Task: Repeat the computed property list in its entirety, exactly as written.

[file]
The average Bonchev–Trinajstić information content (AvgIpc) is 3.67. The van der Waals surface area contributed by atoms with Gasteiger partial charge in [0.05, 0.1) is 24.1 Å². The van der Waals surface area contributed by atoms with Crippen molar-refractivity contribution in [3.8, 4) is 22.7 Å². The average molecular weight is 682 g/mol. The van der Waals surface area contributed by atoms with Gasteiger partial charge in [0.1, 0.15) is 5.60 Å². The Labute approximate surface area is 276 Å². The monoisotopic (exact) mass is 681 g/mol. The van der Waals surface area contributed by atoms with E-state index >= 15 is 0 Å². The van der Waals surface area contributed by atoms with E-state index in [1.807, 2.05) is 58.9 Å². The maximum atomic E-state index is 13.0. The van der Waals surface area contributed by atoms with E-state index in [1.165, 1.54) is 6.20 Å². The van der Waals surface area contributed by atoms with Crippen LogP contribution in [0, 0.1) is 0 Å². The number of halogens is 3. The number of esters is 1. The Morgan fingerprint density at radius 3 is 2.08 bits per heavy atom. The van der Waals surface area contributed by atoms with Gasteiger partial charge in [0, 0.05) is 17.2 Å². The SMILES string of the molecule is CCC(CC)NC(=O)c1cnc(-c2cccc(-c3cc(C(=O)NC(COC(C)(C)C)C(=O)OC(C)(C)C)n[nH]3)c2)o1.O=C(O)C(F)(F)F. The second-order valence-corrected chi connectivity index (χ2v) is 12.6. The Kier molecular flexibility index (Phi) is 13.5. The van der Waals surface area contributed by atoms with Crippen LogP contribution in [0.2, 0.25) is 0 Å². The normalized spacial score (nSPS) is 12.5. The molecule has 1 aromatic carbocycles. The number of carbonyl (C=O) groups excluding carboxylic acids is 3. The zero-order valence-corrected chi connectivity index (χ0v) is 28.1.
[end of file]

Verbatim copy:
The average Bonchev–Trinajstić information content (AvgIpc) is 3.67. The van der Waals surface area contributed by atoms with Gasteiger partial charge in [0.05, 0.1) is 24.1 Å². The van der Waals surface area contributed by atoms with Crippen molar-refractivity contribution in [3.8, 4) is 22.7 Å². The average molecular weight is 682 g/mol. The van der Waals surface area contributed by atoms with Gasteiger partial charge in [0.1, 0.15) is 5.60 Å². The Labute approximate surface area is 276 Å². The monoisotopic (exact) mass is 681 g/mol. The van der Waals surface area contributed by atoms with E-state index >= 15 is 0 Å². The van der Waals surface area contributed by atoms with E-state index in [1.807, 2.05) is 58.9 Å². The maximum atomic E-state index is 13.0. The van der Waals surface area contributed by atoms with E-state index in [1.165, 1.54) is 6.20 Å². The van der Waals surface area contributed by atoms with Crippen LogP contribution in [0, 0.1) is 0 Å². The number of halogens is 3. The number of esters is 1. The Morgan fingerprint density at radius 3 is 2.08 bits per heavy atom. The van der Waals surface area contributed by atoms with Gasteiger partial charge in [0, 0.05) is 17.2 Å². The SMILES string of the molecule is CCC(CC)NC(=O)c1cnc(-c2cccc(-c3cc(C(=O)NC(COC(C)(C)C)C(=O)OC(C)(C)C)n[nH]3)c2)o1.O=C(O)C(F)(F)F. The second-order valence-corrected chi connectivity index (χ2v) is 12.6. The Kier molecular flexibility index (Phi) is 13.5. The van der Waals surface area contributed by atoms with Crippen LogP contribution in [0.2, 0.25) is 0 Å². The normalized spacial score (nSPS) is 12.5. The molecule has 1 aromatic carbocycles. The number of carbonyl (C=O) groups excluding carboxylic acids is 3. The zero-order valence-corrected chi connectivity index (χ0v) is 28.1.